Statistical rating systems give Steinitz a rather low ranking among world champions, mainly because he took several long breaks from competitive play. However, an analysis based on one of these rating systems shows that he was one of the three most dominant players in the history of the game.
Although Steinitz became "world number one" by winning in the all-out attacking style that was common in the 1860s, he unveiled in 1873 a new positional style of play and demonstrated that it was superior to the old style. His new style was controversial and some even branded it as "cowardly", but many of Steinitz's games showed that it could also provide a platform for attacks as ferocious as those of the old school. Steinitz was also a prolific writer on chess, and defended his new ideas vigorously. The debate was so bitter and sometimes abusive that it became known as the "Ink War". But by the early 1890s Steinitz' approach was widely accepted and the next generation of top players acknowledged their debt to him, most notably his successor as world champion, Emanuel Lasker. As a result of his play and writings Steinitz, along with Paul Morphy, is considered by many chess commentators to be the founder of modern chess.
As a result of the "Ink War", traditional accounts of Steinitz' character depict him as ill-tempered and aggressive; but more recent research shows that he had long and friendly relationships with many players and chess organizations. Most notably in 1888 to 1889 he co-operated with the American Chess Congress in a project to define rules for the future conduct of contests for the world championship title that he held.
Steinitz was unskilled at managing money and lived in poverty all his life.
Steinitz was born on May 17, 1836 in the Jewish ghetto of Prague (now capital of the Czech Republic; then Bohemia- part of the Austrian Empire), the last of a hardware retailer's thirteen sons. He learned to play chess at age 12.
He began playing serious chess in his twenties, after leaving Prague to study mathematics in Vienna. He improved rapidly in the late 1850s, progressing from 3rd place in the 1859 Vienna championship to 1st in 1861 with a score of 30/31. In this period he was nicknamed "the Austrian Morphy".
Steinitz was then sent to represent Austria in the London 1862 chess tournament. He placed sixth, but his win over Augustus Mongredien was awarded the tournament's brilliancy prize. He immediately challenged the 5th-placed contestant, the Italian player Serafino Dubois, to a match, which Steinitz won (5 wins, 1 draw, 3 losses). This encouraged him to turn professional and he took residence in London. In 1862-63 Steinitz scored a crushing win in a match with Joseph Henry Blackburne, who went on to be one of the world's top ten for 20 years but had only started playing chess 2 years earlier. Steinitz then convincingly beat most of the leading UK-resident players in matches: Frederic Deacon, Augustus Mongredien, Green, and Robey. This charge up the rankings had a price: in March 1863 Steinitz apologized in a letter to Ignác Kolisch for not repaying a loan, because while Steinitz had been beating Blackburne, Daniel Harrwitz had "taken over" all of Steinitz' clients at the London chess club, who had been Steinitz' main source of income.
These successes established Steinitz as one of the world's top players, and he was able to arrange a match in 1866 in London against Adolf Anderssen, who was regarded as the world's strongest active player because he had won the 1851 and 1862 London International Tournaments and his one superior, Paul Morphy, had retired from competitive chess. Steinitz won with 8 wins and 6 losses (there were no draws), but it was a hard fight; after 12 games the scores were level at 6-6, then Steinitz won the last two games. As a result of this win Steinitz was generally regarded as the world's best player. The prize money for this match was £100 to the winner (Steinitz) and £20 for the loser (Anderssen). The winner's prize was a large sum by the standards of the times, equivalent to about £55,000 in 2006's money.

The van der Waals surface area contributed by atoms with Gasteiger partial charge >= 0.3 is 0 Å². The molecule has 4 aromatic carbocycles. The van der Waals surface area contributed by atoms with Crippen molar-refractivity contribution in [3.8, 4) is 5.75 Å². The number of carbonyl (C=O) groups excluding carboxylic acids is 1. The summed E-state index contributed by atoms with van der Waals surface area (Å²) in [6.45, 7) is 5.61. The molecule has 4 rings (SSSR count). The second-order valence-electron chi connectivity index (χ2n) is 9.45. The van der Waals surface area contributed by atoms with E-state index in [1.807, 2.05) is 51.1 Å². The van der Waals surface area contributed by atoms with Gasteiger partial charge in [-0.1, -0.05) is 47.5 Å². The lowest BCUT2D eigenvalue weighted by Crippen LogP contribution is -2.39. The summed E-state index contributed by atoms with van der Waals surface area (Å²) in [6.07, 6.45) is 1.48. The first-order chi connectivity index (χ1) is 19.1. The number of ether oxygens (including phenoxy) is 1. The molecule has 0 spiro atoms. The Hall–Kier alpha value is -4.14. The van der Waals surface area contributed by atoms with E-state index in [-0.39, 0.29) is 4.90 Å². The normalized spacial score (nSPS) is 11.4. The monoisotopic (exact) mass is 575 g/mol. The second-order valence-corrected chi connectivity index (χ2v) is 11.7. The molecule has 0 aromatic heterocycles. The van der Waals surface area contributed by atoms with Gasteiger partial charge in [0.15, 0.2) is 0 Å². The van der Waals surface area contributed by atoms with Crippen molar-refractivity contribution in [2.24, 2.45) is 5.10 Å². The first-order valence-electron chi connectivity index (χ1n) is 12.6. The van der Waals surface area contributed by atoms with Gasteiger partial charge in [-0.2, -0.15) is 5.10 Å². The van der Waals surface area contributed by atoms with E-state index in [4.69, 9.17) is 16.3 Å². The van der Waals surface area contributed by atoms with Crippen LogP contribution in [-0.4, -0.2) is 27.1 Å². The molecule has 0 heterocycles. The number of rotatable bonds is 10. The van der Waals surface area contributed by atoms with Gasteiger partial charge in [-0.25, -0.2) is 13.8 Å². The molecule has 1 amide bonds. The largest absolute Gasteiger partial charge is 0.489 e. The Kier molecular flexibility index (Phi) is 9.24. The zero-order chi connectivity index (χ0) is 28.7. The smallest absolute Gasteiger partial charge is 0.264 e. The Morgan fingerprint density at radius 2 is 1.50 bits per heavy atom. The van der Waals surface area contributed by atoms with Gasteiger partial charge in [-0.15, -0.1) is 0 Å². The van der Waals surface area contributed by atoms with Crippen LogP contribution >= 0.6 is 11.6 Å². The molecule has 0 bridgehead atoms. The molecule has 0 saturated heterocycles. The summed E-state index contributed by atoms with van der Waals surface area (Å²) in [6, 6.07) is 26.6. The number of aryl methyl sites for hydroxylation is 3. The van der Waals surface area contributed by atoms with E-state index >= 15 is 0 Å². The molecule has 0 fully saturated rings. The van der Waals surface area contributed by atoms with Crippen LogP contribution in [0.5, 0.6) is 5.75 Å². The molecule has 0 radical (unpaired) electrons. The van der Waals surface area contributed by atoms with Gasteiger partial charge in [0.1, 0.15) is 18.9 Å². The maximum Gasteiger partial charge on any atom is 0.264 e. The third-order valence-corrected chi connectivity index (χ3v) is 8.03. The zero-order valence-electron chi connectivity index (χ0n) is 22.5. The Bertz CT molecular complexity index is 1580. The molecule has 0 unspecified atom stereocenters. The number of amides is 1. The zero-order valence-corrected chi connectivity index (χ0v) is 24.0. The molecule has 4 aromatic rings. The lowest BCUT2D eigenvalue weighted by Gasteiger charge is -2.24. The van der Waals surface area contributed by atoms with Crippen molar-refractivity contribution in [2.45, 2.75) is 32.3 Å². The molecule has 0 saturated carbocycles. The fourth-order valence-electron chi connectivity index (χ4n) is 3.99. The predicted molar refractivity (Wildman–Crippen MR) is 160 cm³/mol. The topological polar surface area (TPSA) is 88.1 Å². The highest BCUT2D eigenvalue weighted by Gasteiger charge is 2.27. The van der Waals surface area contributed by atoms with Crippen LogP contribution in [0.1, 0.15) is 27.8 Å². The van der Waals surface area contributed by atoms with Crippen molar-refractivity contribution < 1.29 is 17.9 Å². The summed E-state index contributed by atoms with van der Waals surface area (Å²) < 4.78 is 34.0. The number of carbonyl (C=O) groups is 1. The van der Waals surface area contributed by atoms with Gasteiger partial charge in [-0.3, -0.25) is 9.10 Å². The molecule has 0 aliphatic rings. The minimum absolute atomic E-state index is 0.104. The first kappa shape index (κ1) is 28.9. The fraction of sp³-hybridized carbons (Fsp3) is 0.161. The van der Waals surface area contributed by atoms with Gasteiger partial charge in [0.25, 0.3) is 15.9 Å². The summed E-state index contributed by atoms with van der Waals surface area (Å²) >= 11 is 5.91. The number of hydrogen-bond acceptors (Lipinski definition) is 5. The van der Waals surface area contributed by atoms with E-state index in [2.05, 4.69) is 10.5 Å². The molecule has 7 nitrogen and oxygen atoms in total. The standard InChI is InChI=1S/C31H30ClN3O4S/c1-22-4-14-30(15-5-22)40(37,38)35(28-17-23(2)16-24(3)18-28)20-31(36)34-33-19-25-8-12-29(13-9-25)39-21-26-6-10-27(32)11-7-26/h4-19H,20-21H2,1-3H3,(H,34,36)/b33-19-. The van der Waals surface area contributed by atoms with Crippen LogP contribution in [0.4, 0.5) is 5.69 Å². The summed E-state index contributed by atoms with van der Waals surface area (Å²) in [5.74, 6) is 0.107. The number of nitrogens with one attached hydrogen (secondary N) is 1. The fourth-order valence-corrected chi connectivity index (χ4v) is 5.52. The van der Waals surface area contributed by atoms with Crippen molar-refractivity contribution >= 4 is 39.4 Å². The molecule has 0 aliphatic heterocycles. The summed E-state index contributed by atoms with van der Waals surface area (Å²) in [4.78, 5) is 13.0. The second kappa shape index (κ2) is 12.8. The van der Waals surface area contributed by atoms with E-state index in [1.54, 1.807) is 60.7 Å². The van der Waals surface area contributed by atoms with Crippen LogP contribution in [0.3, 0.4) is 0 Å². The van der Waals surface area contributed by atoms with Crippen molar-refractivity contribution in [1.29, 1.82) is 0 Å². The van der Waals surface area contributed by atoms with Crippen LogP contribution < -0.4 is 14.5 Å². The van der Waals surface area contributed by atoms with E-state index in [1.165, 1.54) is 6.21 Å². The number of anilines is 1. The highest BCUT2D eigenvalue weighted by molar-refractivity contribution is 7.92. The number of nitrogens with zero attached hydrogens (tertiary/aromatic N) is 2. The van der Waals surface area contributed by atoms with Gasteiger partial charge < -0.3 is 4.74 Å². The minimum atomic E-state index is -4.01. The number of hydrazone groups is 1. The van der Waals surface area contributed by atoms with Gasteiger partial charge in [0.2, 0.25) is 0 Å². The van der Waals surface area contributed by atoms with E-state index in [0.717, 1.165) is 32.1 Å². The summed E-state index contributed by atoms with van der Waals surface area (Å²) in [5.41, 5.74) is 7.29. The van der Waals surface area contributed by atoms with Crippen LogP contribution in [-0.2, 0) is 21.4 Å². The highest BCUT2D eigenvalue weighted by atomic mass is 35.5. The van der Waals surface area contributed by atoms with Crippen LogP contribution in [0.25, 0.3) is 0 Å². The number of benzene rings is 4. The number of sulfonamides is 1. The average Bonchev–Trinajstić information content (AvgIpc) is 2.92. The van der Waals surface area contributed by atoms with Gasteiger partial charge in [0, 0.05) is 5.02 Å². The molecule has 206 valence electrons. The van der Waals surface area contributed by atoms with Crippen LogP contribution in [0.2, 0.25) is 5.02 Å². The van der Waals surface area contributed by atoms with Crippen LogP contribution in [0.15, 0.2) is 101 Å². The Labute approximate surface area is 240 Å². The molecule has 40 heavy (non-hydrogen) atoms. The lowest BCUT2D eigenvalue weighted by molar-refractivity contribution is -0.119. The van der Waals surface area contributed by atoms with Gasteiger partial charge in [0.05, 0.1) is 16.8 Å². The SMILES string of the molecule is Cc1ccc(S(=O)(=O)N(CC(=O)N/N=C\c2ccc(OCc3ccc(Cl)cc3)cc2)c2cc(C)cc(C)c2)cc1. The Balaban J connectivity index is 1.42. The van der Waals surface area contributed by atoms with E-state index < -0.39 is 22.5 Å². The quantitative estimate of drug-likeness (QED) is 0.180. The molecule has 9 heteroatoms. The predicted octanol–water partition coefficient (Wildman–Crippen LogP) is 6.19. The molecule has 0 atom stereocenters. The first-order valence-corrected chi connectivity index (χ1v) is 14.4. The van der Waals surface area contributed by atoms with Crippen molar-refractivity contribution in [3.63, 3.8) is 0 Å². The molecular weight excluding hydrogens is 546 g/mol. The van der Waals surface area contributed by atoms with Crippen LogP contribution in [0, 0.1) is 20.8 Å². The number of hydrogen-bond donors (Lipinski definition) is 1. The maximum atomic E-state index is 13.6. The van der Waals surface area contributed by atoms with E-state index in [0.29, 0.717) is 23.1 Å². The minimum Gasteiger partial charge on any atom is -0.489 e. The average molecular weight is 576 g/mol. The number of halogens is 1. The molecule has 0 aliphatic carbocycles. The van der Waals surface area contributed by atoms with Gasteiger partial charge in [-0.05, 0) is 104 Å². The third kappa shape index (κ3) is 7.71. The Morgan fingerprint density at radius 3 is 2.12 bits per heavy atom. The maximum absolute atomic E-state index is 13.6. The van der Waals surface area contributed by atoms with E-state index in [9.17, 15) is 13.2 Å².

Steinitz had married a lady named Caroline (born 1846) earlier in the 1860s, and their daughter Flora was born in 1867. The couple had no other children.
Steinitz won every serious match he played from 1862 until 1892 inclusive, sometimes by wide margins. In the years following his victory over Anderssen he beat Henry Bird in 1866 (7 wins, 5 losses, 5 draws) and comfortably beat Johannes Zukertort in 1872 (7 wins, 4 draws, 1 loss; Zukertort had proved himself one of the elite by beating Anderssen convincingly in 1871). But it took longer for him to reach the top in tournament play. In the next few years he took: 3rd place at Paris 1867 behind Ignatz Kolisch and Simon Winawer; and 2nd places at Dundee (1868; Gustav Neumann won), and Baden-Baden 1870 chess tournament; behind Anderssen but ahead of Blackburne, Louis Paulsen and other strong players). His first victory in a strong tournament was London 1872, ahead of Blackburne and Zukertort; and the first tournament in which Steinitz finished ahead of Anderssen was Vienna 1873, when Andersen was 55 years old. > > > > > > > > > > >
All of Steinitz' successes up to 1872 inclusive were achieved in the attack-at-all-costs "Romantic" style exemplified by Anderssen. But in the 1873 Vienna tournament Steinitz unveiled a new "positional" style of play which was to become the basis of modern chess. He tied for first place with Blackburne, ahead of Samuel Rosenthal, Paulsen and Henry Bird, and won the play-off against Blackburne. Steinitz made a shaky start but won his last 14 games in the main tournament (including 2-0 results over Paulsen, Anderssen, and Blackburne) plus the 2 play-off games - this was the start of a 24-game winning streak in serious competition.
Between 1873 and 1882 Steinitz played no tournaments and only 1 match (a 7-0 win against Blackburne in 1876); his other games during this period were in simultaneous and blindfold exhibitions, which contributed an important part of a professional chess-player's income in those days (for example in 1887 Blackburne was paid 9 guineas for 2 simultaneous exhibitions and 1 blindfold exhibition hosted by the Teesside Chess Association; this was equivalent to about £4,600 at 2006 values).